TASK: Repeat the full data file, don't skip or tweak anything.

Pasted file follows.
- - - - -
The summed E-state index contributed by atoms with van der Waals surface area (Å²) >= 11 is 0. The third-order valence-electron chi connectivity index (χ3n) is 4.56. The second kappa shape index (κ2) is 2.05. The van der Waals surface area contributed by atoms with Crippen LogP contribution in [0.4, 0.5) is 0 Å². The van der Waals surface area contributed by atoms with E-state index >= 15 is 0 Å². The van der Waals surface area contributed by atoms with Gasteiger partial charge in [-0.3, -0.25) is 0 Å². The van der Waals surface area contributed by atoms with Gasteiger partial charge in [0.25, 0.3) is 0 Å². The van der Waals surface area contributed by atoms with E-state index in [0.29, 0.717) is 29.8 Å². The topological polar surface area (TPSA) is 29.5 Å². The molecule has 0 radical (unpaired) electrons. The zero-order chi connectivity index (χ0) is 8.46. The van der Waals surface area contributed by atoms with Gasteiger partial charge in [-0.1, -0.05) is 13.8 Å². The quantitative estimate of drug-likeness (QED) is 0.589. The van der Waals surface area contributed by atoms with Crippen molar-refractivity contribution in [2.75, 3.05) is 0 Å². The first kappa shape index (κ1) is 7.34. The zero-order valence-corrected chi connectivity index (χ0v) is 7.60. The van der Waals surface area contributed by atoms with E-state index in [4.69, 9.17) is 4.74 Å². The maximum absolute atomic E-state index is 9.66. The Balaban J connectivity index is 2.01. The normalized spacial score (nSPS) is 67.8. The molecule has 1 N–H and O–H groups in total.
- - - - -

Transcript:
The summed E-state index contributed by atoms with van der Waals surface area (Å²) >= 11 is 0. The third-order valence-electron chi connectivity index (χ3n) is 4.56. The second kappa shape index (κ2) is 2.05. The van der Waals surface area contributed by atoms with Crippen LogP contribution in [0.4, 0.5) is 0 Å². The van der Waals surface area contributed by atoms with E-state index >= 15 is 0 Å². The van der Waals surface area contributed by atoms with Gasteiger partial charge in [-0.3, -0.25) is 0 Å². The van der Waals surface area contributed by atoms with Gasteiger partial charge in [0.25, 0.3) is 0 Å². The van der Waals surface area contributed by atoms with E-state index in [0.29, 0.717) is 29.8 Å². The topological polar surface area (TPSA) is 29.5 Å². The molecule has 0 radical (unpaired) electrons. The zero-order chi connectivity index (χ0) is 8.46. The van der Waals surface area contributed by atoms with Gasteiger partial charge in [-0.1, -0.05) is 13.8 Å². The quantitative estimate of drug-likeness (QED) is 0.589. The van der Waals surface area contributed by atoms with Crippen molar-refractivity contribution in [2.75, 3.05) is 0 Å². The first kappa shape index (κ1) is 7.34. The zero-order valence-corrected chi connectivity index (χ0v) is 7.60. The van der Waals surface area contributed by atoms with E-state index in [4.69, 9.17) is 4.74 Å². The maximum absolute atomic E-state index is 9.66. The Balaban J connectivity index is 2.01. The normalized spacial score (nSPS) is 67.8. The molecule has 1 N–H and O–H groups in total.